- Regulation of carriage of goods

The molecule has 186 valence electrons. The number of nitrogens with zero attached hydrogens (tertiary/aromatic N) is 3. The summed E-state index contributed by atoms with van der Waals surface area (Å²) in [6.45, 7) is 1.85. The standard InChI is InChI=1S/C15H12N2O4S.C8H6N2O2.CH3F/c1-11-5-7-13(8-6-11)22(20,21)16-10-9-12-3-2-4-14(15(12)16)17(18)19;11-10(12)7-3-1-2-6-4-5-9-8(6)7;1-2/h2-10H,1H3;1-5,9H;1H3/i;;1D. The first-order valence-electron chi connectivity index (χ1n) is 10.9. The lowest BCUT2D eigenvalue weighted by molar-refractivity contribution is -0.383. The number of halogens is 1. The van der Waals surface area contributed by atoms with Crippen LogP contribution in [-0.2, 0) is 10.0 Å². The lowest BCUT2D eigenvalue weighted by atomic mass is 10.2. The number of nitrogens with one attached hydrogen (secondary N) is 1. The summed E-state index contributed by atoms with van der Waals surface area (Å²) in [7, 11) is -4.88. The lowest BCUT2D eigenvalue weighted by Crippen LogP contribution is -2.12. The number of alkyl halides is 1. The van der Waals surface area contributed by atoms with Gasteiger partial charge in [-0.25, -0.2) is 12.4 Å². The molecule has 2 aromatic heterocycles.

This chapter examines the rise of international regulation on the carriage of goods. It begins by looking at the Hague Rules, the text of which was discussed by the International Chamber of Commerce (ICC) at an inaugural meeting in London in June of 1921. The aim of the Hague Rules was to achieve a better balance between the interests of shipowners and cargo owners. It regulates the rights, duties, and immunities of the carrier under a contract of carriage by sea covered by a bill of lading, in relation to the shipper, the consignee named in the bill of lading, and the endorsee of the bill of lading. The Visby Protocol expanded the scope of application of the Hague Rules, but it did not radically alter the compromise between the demands of carriers on the one hand and cargo interests on the other. The chapter then looks at the SDR Protocol.
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